Nearly one-fifth of the employed adult U.S. workforce, or 24.1 million people, worked from home at least one day a month in 2004, according to a recent survey by business researcher The Dieringer Research Group. That's an increase of 2.6 percent over 2003.
Stories by Joanne Cummings
When VOIP burst onto the scene, it seemed like the answer to every network executive's prayers. Not only would it eliminate the pain associated with moves, adds and changes, but it also would provide great new features such as unified messaging and lead to savings by using the current data network.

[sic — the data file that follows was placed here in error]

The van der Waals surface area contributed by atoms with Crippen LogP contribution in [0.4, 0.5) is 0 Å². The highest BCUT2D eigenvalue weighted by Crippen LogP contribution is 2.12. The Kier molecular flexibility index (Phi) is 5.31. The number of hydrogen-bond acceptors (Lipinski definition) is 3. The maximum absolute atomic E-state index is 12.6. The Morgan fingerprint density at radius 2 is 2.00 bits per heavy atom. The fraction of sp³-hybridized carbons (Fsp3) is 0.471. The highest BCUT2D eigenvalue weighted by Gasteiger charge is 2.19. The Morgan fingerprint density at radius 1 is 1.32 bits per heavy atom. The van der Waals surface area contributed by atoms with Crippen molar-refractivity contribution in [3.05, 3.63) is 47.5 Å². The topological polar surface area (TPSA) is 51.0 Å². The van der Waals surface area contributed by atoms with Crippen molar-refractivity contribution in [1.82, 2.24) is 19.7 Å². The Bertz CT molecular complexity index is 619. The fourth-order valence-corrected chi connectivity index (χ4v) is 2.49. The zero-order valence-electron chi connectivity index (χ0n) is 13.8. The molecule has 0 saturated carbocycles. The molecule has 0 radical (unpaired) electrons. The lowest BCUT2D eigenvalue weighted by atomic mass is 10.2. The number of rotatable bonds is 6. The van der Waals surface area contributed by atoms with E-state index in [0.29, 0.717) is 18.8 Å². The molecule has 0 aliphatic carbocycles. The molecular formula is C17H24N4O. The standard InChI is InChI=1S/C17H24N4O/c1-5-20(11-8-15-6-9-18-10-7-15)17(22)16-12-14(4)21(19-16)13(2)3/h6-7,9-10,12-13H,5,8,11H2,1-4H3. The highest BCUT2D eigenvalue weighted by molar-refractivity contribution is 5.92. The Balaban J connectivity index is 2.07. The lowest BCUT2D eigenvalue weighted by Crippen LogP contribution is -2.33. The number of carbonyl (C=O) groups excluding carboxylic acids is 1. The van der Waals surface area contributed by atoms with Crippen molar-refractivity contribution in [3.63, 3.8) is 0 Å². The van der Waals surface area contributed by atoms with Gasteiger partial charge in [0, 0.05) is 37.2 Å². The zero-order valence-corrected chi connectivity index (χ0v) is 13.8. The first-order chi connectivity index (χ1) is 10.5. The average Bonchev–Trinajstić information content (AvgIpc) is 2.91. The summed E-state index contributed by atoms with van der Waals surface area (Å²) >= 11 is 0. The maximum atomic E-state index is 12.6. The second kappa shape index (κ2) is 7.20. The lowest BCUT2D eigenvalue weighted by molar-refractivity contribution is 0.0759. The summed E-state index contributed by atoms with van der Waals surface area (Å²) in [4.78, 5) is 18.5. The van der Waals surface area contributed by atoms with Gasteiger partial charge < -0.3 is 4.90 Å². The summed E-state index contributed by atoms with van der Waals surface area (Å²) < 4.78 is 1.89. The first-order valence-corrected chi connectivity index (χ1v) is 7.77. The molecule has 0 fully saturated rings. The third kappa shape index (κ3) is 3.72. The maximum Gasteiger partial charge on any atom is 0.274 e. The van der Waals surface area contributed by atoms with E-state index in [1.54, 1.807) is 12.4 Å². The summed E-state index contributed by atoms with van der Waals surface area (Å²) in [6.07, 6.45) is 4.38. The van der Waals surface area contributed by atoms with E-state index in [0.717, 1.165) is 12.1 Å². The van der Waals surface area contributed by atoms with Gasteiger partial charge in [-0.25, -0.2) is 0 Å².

Today, current VOIP users say the technology is ready for prime time and providing returns, but it isn't exactly network nirvana. VOIP can deliver cost and support savings, but there are trade-offs in terms of quality, reliability and ease of management. Nonetheless, if it's implemented with an eye toward mitigating those trade-offs, VOIP can deliver great benefits.